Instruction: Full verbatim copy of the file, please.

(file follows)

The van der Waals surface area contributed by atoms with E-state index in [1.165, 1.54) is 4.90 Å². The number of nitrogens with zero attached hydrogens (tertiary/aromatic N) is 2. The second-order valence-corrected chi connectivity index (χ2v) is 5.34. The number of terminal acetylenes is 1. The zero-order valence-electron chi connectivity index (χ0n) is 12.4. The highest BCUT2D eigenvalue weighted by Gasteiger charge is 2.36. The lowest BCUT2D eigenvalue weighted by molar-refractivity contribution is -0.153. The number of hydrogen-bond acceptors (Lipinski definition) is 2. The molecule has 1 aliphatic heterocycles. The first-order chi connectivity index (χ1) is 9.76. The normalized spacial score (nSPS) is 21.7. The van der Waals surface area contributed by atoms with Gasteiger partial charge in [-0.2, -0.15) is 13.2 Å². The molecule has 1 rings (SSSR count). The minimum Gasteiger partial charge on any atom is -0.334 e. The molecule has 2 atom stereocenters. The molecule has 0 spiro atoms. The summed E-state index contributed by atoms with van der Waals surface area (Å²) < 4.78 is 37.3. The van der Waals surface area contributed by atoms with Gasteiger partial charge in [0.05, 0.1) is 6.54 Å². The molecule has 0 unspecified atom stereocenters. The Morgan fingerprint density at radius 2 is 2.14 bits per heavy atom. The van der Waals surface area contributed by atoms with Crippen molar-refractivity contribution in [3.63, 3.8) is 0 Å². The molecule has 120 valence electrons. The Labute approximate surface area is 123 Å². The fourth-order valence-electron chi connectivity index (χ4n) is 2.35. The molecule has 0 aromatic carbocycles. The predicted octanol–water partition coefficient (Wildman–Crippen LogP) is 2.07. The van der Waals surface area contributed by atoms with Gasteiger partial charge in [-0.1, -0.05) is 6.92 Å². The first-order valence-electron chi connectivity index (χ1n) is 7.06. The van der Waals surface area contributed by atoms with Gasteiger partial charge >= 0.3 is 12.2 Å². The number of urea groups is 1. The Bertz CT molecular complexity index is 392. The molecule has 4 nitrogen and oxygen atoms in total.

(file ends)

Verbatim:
The van der Waals surface area contributed by atoms with E-state index in [1.165, 1.54) is 4.90 Å². The number of nitrogens with zero attached hydrogens (tertiary/aromatic N) is 2. The second-order valence-corrected chi connectivity index (χ2v) is 5.34. The number of terminal acetylenes is 1. The zero-order valence-electron chi connectivity index (χ0n) is 12.4. The highest BCUT2D eigenvalue weighted by Gasteiger charge is 2.36. The lowest BCUT2D eigenvalue weighted by molar-refractivity contribution is -0.153. The number of hydrogen-bond acceptors (Lipinski definition) is 2. The molecule has 1 aliphatic heterocycles. The first-order chi connectivity index (χ1) is 9.76. The normalized spacial score (nSPS) is 21.7. The van der Waals surface area contributed by atoms with Gasteiger partial charge in [-0.2, -0.15) is 13.2 Å². The molecule has 1 rings (SSSR count). The minimum Gasteiger partial charge on any atom is -0.334 e. The molecule has 2 atom stereocenters. The molecule has 0 spiro atoms. The summed E-state index contributed by atoms with van der Waals surface area (Å²) < 4.78 is 37.3. The van der Waals surface area contributed by atoms with Gasteiger partial charge in [0.05, 0.1) is 6.54 Å². The molecule has 0 unspecified atom stereocenters. The Morgan fingerprint density at radius 2 is 2.14 bits per heavy atom. The van der Waals surface area contributed by atoms with Crippen molar-refractivity contribution in [3.63, 3.8) is 0 Å². The molecule has 120 valence electrons. The Labute approximate surface area is 123 Å². The fourth-order valence-electron chi connectivity index (χ4n) is 2.35. The molecule has 0 aromatic carbocycles. The predicted octanol–water partition coefficient (Wildman–Crippen LogP) is 2.07. The van der Waals surface area contributed by atoms with Gasteiger partial charge in [-0.1, -0.05) is 6.92 Å². The first-order valence-electron chi connectivity index (χ1n) is 7.06. The van der Waals surface area contributed by atoms with Gasteiger partial charge >= 0.3 is 12.2 Å². The number of urea groups is 1. The Bertz CT molecular complexity index is 392. The molecule has 4 nitrogen and oxygen atoms in total.